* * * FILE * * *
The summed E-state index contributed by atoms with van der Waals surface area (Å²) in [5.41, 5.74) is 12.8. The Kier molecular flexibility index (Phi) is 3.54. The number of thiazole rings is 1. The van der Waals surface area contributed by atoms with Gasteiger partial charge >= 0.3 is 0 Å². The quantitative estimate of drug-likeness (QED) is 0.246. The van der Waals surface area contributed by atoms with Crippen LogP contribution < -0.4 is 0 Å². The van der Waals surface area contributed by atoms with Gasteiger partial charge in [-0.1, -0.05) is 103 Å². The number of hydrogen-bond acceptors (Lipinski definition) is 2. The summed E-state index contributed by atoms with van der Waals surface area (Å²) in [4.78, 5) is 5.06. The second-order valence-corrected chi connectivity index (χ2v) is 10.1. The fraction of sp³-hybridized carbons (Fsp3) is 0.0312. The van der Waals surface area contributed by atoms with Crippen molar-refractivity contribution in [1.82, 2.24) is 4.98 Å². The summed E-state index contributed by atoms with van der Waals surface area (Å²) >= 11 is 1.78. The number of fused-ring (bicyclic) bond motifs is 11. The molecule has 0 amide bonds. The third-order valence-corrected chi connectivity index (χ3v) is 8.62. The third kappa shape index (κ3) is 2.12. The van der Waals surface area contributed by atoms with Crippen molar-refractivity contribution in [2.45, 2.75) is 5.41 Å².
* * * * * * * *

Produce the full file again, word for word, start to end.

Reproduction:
The summed E-state index contributed by atoms with van der Waals surface area (Å²) in [5.41, 5.74) is 12.8. The Kier molecular flexibility index (Phi) is 3.54. The number of thiazole rings is 1. The van der Waals surface area contributed by atoms with Gasteiger partial charge >= 0.3 is 0 Å². The quantitative estimate of drug-likeness (QED) is 0.246. The van der Waals surface area contributed by atoms with Crippen LogP contribution < -0.4 is 0 Å². The van der Waals surface area contributed by atoms with Gasteiger partial charge in [-0.1, -0.05) is 103 Å². The number of hydrogen-bond acceptors (Lipinski definition) is 2. The summed E-state index contributed by atoms with van der Waals surface area (Å²) in [4.78, 5) is 5.06. The second-order valence-corrected chi connectivity index (χ2v) is 10.1. The fraction of sp³-hybridized carbons (Fsp3) is 0.0312. The van der Waals surface area contributed by atoms with Crippen molar-refractivity contribution in [1.82, 2.24) is 4.98 Å². The summed E-state index contributed by atoms with van der Waals surface area (Å²) >= 11 is 1.78. The number of fused-ring (bicyclic) bond motifs is 11. The molecule has 0 amide bonds. The third-order valence-corrected chi connectivity index (χ3v) is 8.62. The third kappa shape index (κ3) is 2.12. The van der Waals surface area contributed by atoms with Crippen molar-refractivity contribution in [2.45, 2.75) is 5.41 Å².